Tom Romola makes his living as a debt collector, a business in which one can prosper in bad times and good. But like many small-business owners these days, he says, the economy presents a particularly difficult challenge for the little guy.
"In my profession, there are people who are not going to pay their bills no matter what," said Mr. Romola, who owns Alpine Credit Inc. in Colorado. "But when the economy is good, it's easier to collect from those who would normally pay."
Mr. Romola is not alone in his pessimism. In an economy still struggling to recover from the Great Recession, the nation's biggest generators of jobs — small-business owners — are especially pessimistic about the months ahead, according to a survey released Tuesday by the National Federation of Independent Business. Confidence has shrunk to recession levels, NFIB officials said.
The group's small-business optimism index rose 0.5 point last month to 88.0, but the December gain followed a 5.6-point plunge in November, which was one of the sharpest declines in the index's 38-year history.
"Were it not for population growth supporting consumption and net new small-business creation, we would have no growth at all," the report said.
The latest monthly surveys were the lowest for the index since March 2010, when the U.S. economy was reeling from the Great Recession and after the peak holiday season. The confusion over the "fiscal cliff" and the lack of a clear direction from Washington on policy for the coming year didn't help.
"Congress played chicken right up to the end of the year, leaving small-business owners with no new information about the economy's future — no sense of how much their taxes would increase or if the economy would go over the now-infamous cliff," said NFIB Chief Economist William C. Dunkelberg.
The fiscal cliff put a chokehold on the economy in December, said Mr. Dunkelberg, and many small employers — unlike economic forecasters — generally expect the economy to do worse for the foreseeable future. The NFIB survey, conducted in December, polled nearly 650 small businesses and NFIB members.
Pervasive uncertainty — over taxes, government spending and economic growth — is a key factor behind the small-business pessimism, said Leslie Levesque, a U.S. economist at IHS Global Insight.
"Skepticism about future business conditions is likely behind the reading," she said. "It is still tough to tell how small-business owners will react in January since the resolution of the fiscal cliff. It is likely that many were not fully satisfied with the outcome."
Small-business owners have been a persistent political sore spot for President Obama. Polls during the 2012 campaign showed he trailed Republican challenger Mitt Romney among small entrepreneurs by double-digit margins, although a late-October poll showed the gap closing to about 12 percentage points.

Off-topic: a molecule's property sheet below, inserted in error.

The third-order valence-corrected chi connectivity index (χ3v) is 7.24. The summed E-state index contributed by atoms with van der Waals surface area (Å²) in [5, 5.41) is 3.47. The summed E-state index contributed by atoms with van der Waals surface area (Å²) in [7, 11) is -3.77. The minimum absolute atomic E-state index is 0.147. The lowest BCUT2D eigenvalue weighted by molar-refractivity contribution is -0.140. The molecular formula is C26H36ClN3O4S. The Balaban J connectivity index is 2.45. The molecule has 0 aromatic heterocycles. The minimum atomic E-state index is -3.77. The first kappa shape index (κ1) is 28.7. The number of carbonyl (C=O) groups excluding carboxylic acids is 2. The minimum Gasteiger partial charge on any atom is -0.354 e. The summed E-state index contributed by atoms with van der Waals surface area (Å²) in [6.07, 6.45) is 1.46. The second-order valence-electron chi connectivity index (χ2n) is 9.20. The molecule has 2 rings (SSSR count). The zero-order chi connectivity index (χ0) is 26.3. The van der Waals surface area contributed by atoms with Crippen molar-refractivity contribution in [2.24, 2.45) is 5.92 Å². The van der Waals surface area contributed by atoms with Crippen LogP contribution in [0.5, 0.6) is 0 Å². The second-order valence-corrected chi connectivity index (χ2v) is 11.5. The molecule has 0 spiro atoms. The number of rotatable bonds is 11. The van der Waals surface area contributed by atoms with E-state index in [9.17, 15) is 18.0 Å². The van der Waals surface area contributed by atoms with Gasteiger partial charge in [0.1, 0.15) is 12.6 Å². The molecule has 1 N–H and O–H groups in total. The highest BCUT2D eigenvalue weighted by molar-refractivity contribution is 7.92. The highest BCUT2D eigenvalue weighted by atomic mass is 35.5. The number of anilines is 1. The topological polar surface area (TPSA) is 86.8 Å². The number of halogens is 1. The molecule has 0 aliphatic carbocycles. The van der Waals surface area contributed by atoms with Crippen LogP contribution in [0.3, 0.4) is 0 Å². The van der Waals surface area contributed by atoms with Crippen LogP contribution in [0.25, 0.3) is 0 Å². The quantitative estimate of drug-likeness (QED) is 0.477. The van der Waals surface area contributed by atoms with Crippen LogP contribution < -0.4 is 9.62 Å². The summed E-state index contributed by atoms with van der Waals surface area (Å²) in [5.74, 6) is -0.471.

Many small-business owners made no secret of their unhappiness with the president's "You didn't build that" comment during a July campaign stop in Roanoke, Va., a remark heavily played up by Mr. Romney and other Republicans at their national convention in Tampa, Fla.
In December, 70 percent of owners polled by the NFIB said it was a bad time to hire or invest. Few added jobs during the month. Some 76 percent of the owners said they planned no changes in employment, 11 percent who were hiring added an average of 2.9 employees and 13 percent cut back by 1.9 workers.
Hiring plans for smaller employers also weakened, falling from 5 percent to 1 percent of employers.
One in 4 employers cited political uncertainty as a key reason why they were not expanding. They listed the top business problems in the way of hiring as taxes (23 percent) and regulations (21 percent). Poor sales came in third at 19 percent.
"December's reading is certainly not typical during a recovery," the NFIB said.
Sales showed some improvement but still weren't a positive for small businesses: 18 percent of owners reported higher sales, compared with 30 percent reporting lower sales. That was a 5-point improvement from the previous month.
The appetite for loans for expansion also has failed to pick up for small businesses.
"Desire for new lines of credit is weak among small business owners," the NFIB survey said. Fifty-two percent are not looking for loans, and 29 percent said their credit needs had been met.
But some businesses are doing well.
Gnome Games, based in Green Bay, Wis., was inversely affected by the fiscal cliff.
"Personally, I'm very optimistic," Gnome Games CEO Pat Fuge said. "When people don't take vacations, they escape with a board game or card game."
At Kimmie Candy Co., sales have been growing 20 percent each year over the past few years, largely because of exports, which make up about 20 percent of the company's business.
"People eat candy when they're happy, and they eat candy when they're depressed, and they give candy when they're in love," said Joseph Dutra, president and CEO of Kimmie Candy, based in Reno, Nev. "It's an affordable treat that makes people feel good. So we're kind of in the perfect business."
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